Columbus Day, a day set aside to celebrate the discovery of the New World by Europeans, has become a source of controversy. The History Channel notes, “Over 500 years after he ‘discovered’ the New World — kicking off centuries of exploration and colonization of the Americas — Christopher Columbus is still honored with a federal holiday on the second Monday of every October. As historians have continued to dig into the life of Christopher Columbus, controversy has arisen over continuing to honor the Italian explorer as a hero.” This controversy has resulted in some states and the District of Columbia (ironically named after Columbus) to change the name of the Federal Holiday. Meera Dolasia reports, “[The holiday] has long drawn criticism due to the European settlers’ brutal treatment of the Native American people. It has also been argued that America had already been ‘discovered’ by the indigenous people when Columbus arrived. Hence, Columbus Day, which has been unofficially celebrated since 1792 and a national holiday since 1934, has always been somewhat controversial. Some states like Oregon, Iowa, and Nebraska have never observed it. South Dakota renamed it ‘Native American Day’ in 1990, while Hawaii has called the holiday ‘Discoverers’ Day’ — in honor of the state’s Polynesian founders — since 1988. As public awareness has increased, numerous schools and universities across the country have also stopped marking the event. A 2015 survey conducted by the Pew Research Center found that Columbus Day was the most inconsistently-observed US holiday.”
The controversy surrounding the holiday isn’t likely to go away. You can’t change history and, as the children’s poem notes, “In fourteen hundred and ninety-two Columbus sailed the ocean blue.” His motives for setting sail might be questionable, and his actions after landing in the New World might be deplorable, but, his historic voyage is a matter of fact. The question is whether his voyage deserves a celebration. As the History Channel observes, there is good reason for controversy. The site notes, “There are three main sources of controversy involving his interactions with the indigenous people he labeled ‘Indians’: the use of violence and slavery, the forced conversion of native peoples to Christianity, and the introduction of a host of new diseases that would have dramatic long-term effects on native people in the Americas.” Those of us who are immigrants to this land (which is most of us) are generally grateful our ancestors found their way here. On the other hand, the indigenous population of America wasn’t happy to see them arrive.
As noted above, to try and address the controversy, some cities and states have elected to change the holiday’s name. Dolasia notes, “As would be expected, not everyone believes a name change is necessary. Italian Americans, who have made Columbus Day the centerpiece of Italian Heritage Month, celebrated throughout October, argue the holiday honors the history of immigration, not the explorer. They, therefore, believe the name should be retained or changed to something more suitable, like Italian Heritage Day.” In today’s political climate, a name change that somehow honors immigration is extremely unlikely to happen.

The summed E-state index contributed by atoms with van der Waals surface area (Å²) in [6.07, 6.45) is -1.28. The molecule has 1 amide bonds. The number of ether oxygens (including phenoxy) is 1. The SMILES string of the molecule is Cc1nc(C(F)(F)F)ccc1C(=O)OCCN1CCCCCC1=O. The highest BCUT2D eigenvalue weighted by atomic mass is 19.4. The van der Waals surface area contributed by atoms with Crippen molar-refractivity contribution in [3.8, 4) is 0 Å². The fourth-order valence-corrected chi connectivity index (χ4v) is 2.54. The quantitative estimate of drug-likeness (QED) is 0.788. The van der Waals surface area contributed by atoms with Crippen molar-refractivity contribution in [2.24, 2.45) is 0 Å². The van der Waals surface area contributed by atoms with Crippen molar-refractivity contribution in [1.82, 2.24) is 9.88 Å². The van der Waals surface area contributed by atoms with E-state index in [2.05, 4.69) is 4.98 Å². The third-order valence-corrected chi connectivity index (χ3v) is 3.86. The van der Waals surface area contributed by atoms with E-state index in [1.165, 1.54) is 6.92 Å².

Examining the various names being touted for the federal holiday, the name gaining the most momentum is Indigenous Peoples’ Day. Dolasia explains, “A 1977 delegation of Native nations at the International Conference on Discrimination Against Indigenous Populations in the Americas proposed renaming Columbus Day to ‘Indigenous Peoples’ Day.’ They believed renaming the holiday would help honor the victims of American colonization. Though the resolution passed by an overwhelming majority, it took 15 years for the first city — Berkeley, CA — to rename Columbus Day to Indigenous Peoples’ Day in 1992. The coastal city of Santa Cruz, CA, followed shortly after, in 1994. The movement lost steam again until 2014, when Minneapolis, MN, Grand Rapids, MN, and Seattle, WA, decided to adopt the change. Since then, over 70 cities and states, as well as numerous universities nationwide, have switched to the new name. In 2019, three more states — New Mexico, Vermont, and Maine — voted in the name change as well.” As I noted above, the latest metropolitan area to adopt this name is the District of Columbia. Honoring indigenous people and recognizing the indignities they suffered (and continue to suffer) is certainly long overdue. The name change, however, completely alters the reasons the holiday was established in the first place (i.e., honoring exploration and immigration). It will be interesting to see if a middle ground can be found in the years ahead, something like Heritage Day.
Since Columbus Day is the most inconsistently observed federal holiday, you may not have the day off. If you are one of those whose does get to celebrate the day, the staff at Enterra Solutions® hopes you honor your heritage without forgetting the lessons of history. It’s time we fully embrace the principle espoused in the U.S. Declaration of Independence that “all men are created equal.”
 Staff, “Why Columbus Day Courts Controversy,” History, 7 October 2019.
 Meera Dolasia, “New Mexico, Vermont, And Maine Replace Columbus Day With Indigenous Peoples’ Day,” DOGO News, 8 October 2019.
 Staff, “What is the poem in 1492 Columbus sailed the ocean blue?” Answers.
 Neal Augenstein, “DC Council votes to rename Columbus Day as Indigenous Peoples Day — for now,” WTOP, 9 October 2019.